- The choice of bats and bees is due to different reasons:
- They have similar characteristics in terms of alimentation; they both need vegetation: bees need pollen, while bats eat insects attracted by plants
- They don’t interfere with each other; they are active in different moments of a 24-hour day: in general, bees during the day and bats at night
- They are both flying animals; therefore they can be displaced in height.
In the practical insertion of the project in Milan and its periurban area, the action focuses on some iconic and aban- doned structures, such as water towers. These structures have been chosen because of their height and because not inhabitable by men. Besides, great importance has been given to the green areas around them: a 2.5-diameter circular area, which represent the action field of bats and bees, has been analyzed in quantity and quality of green. The project develops from the point of view of animals and therefore takes into account the main real necessities of bats and bees:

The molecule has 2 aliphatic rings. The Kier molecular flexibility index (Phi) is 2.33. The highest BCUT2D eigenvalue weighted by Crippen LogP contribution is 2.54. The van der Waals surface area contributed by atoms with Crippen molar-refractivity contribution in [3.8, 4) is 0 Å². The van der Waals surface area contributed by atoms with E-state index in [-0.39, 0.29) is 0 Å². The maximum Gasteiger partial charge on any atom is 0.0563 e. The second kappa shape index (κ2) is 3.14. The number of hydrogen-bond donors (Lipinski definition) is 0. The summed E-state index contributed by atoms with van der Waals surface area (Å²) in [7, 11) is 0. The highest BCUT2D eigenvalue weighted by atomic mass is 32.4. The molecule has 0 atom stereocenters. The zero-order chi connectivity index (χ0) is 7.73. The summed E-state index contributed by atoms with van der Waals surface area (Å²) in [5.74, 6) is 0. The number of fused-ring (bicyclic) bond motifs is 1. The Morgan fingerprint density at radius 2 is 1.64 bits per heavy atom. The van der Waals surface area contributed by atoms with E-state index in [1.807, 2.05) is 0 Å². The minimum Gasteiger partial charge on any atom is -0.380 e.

- The heights at which the animals can fly
- The necessity for bats to have a summer and a winter habitat, different one from the other
- The kind of vegetation and pollen needed by bees.
The aim of the development of the tall structures is the creation of an ecosystem-landmark for animals: a sort of point of reference not only for bats and bees, but also for many other species. In fact, the introduction of vegetation naturally drives to an increase in the biodiversity of animals. So, the project addresses to different species.
How to approach the design of these landmarks for animals? Through simple and modular elements that first of all answer animal’s needs:
- Wooden panels and steel frames for bats: the first ones to answer summer needs and the second ones for winter periods
- Beehives for bees: the habitat for bee’s life
- Supports for vegetation: needed to help plants growing in height